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Lightning Victim's Team Gets Widespread Support

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Washington Post Staff Writer
Friday, June 12, 2009

When Chelal Gross-Matos's Little League team takes the field tonight for its first game since the 12-year-old was killed by lightning, they will have the support of players well beyond Fredericksburg, including a New York team that is planning to sport Chelal's number 5 on its uniforms.

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Chelal was struck by lightning June 3 in the outfield after the umpire ordered everyone off the field because of a gathering storm. He was tossing a ball around with an 11-year-old teammate as they made their way off the field, and the massive charge appears to have jumped to the younger boy, whose name has not been released. Officials said yesterday that the boy remains hospitalized in critical condition in Richmond.

After Chelal's death, the Spotsylvania County Little League suspended all activities, but games resumed Wednesday, two days after his funeral. The ceremony was attended by almost all of Chelal's teammates, who acted as honorary pallbearers, flanking his coffin as it exited the church, team parents said.

Support has come from far beyond Spotsylvania, where the league has set up a support fund for Chelal's family, Little League officials said. Leagues from across the country have contacted Little League International to ask how they can help, and the Schuyler County Little League in Upstate New York has decided to get Chelal's number embroidered on their all-star uniforms as the postseason approaches.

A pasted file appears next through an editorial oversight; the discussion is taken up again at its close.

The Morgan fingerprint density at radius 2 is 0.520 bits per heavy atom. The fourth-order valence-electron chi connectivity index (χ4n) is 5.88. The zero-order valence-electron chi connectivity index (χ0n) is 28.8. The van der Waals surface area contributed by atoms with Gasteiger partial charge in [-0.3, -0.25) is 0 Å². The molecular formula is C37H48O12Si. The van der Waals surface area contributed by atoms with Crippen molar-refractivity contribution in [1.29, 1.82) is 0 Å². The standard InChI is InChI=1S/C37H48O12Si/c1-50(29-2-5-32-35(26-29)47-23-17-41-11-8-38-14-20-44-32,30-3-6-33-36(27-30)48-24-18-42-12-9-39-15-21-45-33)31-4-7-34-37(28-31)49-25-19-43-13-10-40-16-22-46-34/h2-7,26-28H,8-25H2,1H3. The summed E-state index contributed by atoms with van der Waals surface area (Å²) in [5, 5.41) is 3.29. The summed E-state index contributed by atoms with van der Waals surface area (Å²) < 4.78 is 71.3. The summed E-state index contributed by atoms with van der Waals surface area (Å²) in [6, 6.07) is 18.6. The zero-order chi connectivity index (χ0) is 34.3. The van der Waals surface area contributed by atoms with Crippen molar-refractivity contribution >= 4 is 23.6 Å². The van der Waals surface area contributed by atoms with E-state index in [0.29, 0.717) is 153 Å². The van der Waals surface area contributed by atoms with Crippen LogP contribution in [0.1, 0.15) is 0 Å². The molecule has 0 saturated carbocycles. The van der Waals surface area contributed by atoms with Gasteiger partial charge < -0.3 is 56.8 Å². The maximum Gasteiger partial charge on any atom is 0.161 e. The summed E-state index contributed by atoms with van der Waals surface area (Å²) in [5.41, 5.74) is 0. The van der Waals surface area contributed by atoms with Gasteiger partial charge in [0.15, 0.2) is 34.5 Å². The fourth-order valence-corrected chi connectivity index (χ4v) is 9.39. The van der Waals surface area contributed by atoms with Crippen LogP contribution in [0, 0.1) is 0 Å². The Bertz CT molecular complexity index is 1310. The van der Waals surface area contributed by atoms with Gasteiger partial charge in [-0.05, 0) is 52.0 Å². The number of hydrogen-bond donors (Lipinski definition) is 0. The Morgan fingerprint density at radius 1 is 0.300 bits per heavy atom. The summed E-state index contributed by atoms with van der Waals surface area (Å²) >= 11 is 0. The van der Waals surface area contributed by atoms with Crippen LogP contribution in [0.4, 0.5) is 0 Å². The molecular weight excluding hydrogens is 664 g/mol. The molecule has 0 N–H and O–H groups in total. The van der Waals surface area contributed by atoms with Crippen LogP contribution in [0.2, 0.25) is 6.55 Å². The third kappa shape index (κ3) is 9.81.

"Little League volunteers are like anyone else -- they tend to circle the wagons when something like this happens," said Lance Van Auken, spokesman for Little League International.

Chelal's father, Robert Matos, who is the team's manager, said he will be at the game tonight. Chelal's 11-year-old brother, also on the team, wanted to play, Matos said, and he will wear Chelal's number and bat leadoff in his place.

Matos said the widespread support the family has received has been "ridiculous, and I mean that in a good way. . . . As far as how it's going, this is as good as can be expected. We're having our moments."

Van Auken said that Little League International is investigating the accident to determine whether anything could have been done to prevent it, but that it appears the umpire acted correctly: He ordered the players off the field at the first sign of lightning and then ordered them into their cars.

He said there is no standard policy for how to address lightning at games, partly because the organization spans more than 70 countries with a range of climates. The league makes guidelines from weather experts available and is considering adding them to the league rule book for easier access, Van Auken said.

The last Little Leaguer killed at a game was a 9-year-old in New York who was hit with a thrown ball in 1993, Van Auken said. He said Chelal was the fifth Little Leaguer to be killed by lightning in the organization's 70-year history; the last death occurred in 1976.

Chelal's grandfather, Chester Gross of La Plata, said he last saw the boy at a family cookout days before he died. He said Chelal was fiercely loyal to his friends and was coming into his own as a ballplayer.

"He loved baseball," said Gross, 63. "He loved his family most of all."

Melody Seay, the team mom, said Chelal's death has put everyone on high alert for unusual weather.

"Now, if we even see anything a little funny, we're off the field," Seay said.

Seay said that after all they have been through, she thinks it is important for the kids to go out and have fun at the game tonight, which will be at Chancellor Middle School, where Chelal was in sixth grade.

"They all need that," she said.

Staff researcher Alice Crites contributed to this report.



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